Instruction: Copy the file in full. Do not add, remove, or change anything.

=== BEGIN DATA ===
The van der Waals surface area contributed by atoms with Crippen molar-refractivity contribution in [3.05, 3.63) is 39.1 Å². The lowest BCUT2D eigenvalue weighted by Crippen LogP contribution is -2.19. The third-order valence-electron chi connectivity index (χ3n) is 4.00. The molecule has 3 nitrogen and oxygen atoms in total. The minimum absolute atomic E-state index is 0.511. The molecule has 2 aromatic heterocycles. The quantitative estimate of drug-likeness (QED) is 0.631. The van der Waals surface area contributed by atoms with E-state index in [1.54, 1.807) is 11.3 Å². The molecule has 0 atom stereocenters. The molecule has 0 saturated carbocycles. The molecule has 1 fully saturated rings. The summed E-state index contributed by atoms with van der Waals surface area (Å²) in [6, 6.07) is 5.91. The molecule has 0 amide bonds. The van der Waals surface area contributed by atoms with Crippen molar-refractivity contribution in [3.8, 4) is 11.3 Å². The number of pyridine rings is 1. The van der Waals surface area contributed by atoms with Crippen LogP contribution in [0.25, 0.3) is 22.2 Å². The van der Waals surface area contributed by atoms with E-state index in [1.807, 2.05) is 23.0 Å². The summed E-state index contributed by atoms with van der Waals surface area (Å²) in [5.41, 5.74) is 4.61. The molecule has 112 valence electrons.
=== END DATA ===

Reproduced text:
The van der Waals surface area contributed by atoms with Crippen molar-refractivity contribution in [3.05, 3.63) is 39.1 Å². The lowest BCUT2D eigenvalue weighted by Crippen LogP contribution is -2.19. The third-order valence-electron chi connectivity index (χ3n) is 4.00. The molecule has 3 nitrogen and oxygen atoms in total. The minimum absolute atomic E-state index is 0.511. The molecule has 2 aromatic heterocycles. The quantitative estimate of drug-likeness (QED) is 0.631. The van der Waals surface area contributed by atoms with E-state index in [1.54, 1.807) is 11.3 Å². The molecule has 0 atom stereocenters. The molecule has 0 saturated carbocycles. The molecule has 1 fully saturated rings. The summed E-state index contributed by atoms with van der Waals surface area (Å²) in [6, 6.07) is 5.91. The molecule has 0 amide bonds. The van der Waals surface area contributed by atoms with Crippen molar-refractivity contribution in [3.8, 4) is 11.3 Å². The number of pyridine rings is 1. The van der Waals surface area contributed by atoms with Crippen LogP contribution in [0.25, 0.3) is 22.2 Å². The van der Waals surface area contributed by atoms with E-state index in [1.807, 2.05) is 23.0 Å². The summed E-state index contributed by atoms with van der Waals surface area (Å²) in [5.41, 5.74) is 4.61. The molecule has 112 valence electrons.